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SQL Server Runner - Part 2: log4Net

, 15 Dec 2008
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A log4Net example: how to consolidate SQL scripts using log4Net.

SQL_Runner_Logo.gifIntroduction

The purpose of this article is to demonstrate some of the log4Net capabilities.

Background

A ticket was logged at the SQL Runner website regarding the possibility of creating a consolidated file with all the scripts that were executed by the application. I thought log4Net could provide what this user was asking for with very few changes in the application. This article describes what changes were done to achieve so.

The source code for this article can be found at the SQL Runner Source Code repository, these modifications are available since version 2.0.1.3 RC1.

log4Net configuration

For a brief overview of the SQL Server Runner capabilities, you may want to look at my previous article about this application.

The log4Net library is used in the SQL Runner GUI application as the instrumentation mechanism. The command line version uses it to display the progress of the scripts' execution. The logger is setup at the application's configuration file: SQLRunner.exe.config.

Firstly, we need to define a new configuration section:

<?xml version="1.0" encoding="utf-8" ?>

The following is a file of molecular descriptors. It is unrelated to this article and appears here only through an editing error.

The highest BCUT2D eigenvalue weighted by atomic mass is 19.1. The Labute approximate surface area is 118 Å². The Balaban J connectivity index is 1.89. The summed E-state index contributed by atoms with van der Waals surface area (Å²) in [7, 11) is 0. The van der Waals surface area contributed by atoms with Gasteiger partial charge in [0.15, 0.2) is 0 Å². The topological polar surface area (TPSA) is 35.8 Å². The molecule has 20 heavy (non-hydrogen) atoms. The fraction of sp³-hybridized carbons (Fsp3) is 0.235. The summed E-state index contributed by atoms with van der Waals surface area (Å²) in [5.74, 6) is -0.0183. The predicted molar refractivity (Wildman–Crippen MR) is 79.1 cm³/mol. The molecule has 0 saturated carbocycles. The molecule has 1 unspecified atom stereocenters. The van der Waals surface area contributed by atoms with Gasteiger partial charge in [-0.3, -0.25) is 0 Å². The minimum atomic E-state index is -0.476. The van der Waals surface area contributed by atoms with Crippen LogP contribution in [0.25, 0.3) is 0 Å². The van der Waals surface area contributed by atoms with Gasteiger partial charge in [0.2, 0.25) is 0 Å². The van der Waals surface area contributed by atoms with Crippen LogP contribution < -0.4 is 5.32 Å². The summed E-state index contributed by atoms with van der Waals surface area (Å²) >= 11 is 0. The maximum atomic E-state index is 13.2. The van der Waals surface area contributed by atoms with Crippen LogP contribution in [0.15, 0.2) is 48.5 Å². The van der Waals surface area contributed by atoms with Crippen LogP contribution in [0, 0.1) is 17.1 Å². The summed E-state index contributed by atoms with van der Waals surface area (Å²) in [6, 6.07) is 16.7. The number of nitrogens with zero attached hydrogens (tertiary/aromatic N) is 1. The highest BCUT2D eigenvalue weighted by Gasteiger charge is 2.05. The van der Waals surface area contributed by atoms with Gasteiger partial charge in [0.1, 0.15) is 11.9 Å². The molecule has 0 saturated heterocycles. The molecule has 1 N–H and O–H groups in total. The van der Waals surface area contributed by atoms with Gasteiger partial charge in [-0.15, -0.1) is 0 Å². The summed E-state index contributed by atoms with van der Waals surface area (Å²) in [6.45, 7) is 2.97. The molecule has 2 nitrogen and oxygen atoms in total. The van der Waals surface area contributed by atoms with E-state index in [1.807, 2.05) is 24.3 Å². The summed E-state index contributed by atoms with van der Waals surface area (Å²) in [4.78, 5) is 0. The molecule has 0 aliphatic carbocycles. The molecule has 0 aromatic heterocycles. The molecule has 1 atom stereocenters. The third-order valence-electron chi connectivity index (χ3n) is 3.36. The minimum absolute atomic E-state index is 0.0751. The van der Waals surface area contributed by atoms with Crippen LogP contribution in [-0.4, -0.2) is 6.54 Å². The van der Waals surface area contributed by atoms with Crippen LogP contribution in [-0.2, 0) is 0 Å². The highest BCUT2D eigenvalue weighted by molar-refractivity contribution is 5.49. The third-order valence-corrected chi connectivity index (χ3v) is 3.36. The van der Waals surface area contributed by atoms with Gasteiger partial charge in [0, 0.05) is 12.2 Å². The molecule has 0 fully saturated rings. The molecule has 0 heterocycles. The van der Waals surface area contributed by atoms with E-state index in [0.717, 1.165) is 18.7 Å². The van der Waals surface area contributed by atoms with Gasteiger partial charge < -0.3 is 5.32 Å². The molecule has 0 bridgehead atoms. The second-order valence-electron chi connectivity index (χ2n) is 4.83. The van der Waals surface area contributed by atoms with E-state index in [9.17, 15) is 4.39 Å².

<configuration>
    <configSections>
      <section name="log4net" 
               type="log4net.Config.Log4NetConfigurationSectionHandler, log4net" />
      ...
    </configSections>
...
<configuration>

The next thing you need to decide is what type of appenders you want to have. log4net allows logging requests to print to multiple destinations. In log4net speak, an output destination is called an appender. In the SQL Runner case, two appenders are found:

<?xml version="1.0" encoding="utf-8" ?>
<configuration>
  ...
  <log4net>
    <appender name="ConsoleAppender" type="log4net.Appender.ConsoleAppender, log4net" >
      <layout type="log4net.Layout.PatternLayout">
        <conversionPattern value="%date [%thread] %-5level - %message%newline" />
      </layout>
    </appender>
    <appender name="LogFileAppender" type="log4net.Appender.FileAppender,log4net">
      <param name="File" value="logs\\sqlrunner.log" />
      <param name="AppendToFile" value="true" />
      <layout type="log4net.Layout.PatternLayout,log4net">
        <param name="ConversionPattern" 
               value="%date [%thread] %-5level - %message%newline" />
      </layout>
    </appender>
    ...
  </log4net> 
  ...
</configuration>

The ConsoleAppender prints directly to the console, and the LogFileAppender prints to a file named sqlrunner.log.

The next component to define is the logger. In log4Net, loggers are created in a hierarchy structure by the name given to each of them. This naming convention is very similar to namespaces in your classes. A good idea is to use the fully qualified name of your classes when loggers are instantiated in your code.

The root logger is the parent of all loggers, and it is required that a level is assigned in the configuration file:

<?xml version="1.0" encoding="utf-8" ?>
<configuration>
  ...
  <log4net>
    ...
    <root>
      <level value="INFO" />
        <appender-ref ref="ConsoleAppender" />
        <appender-ref ref="LogFileAppender" />      
    </root>
  </log4net>
  ...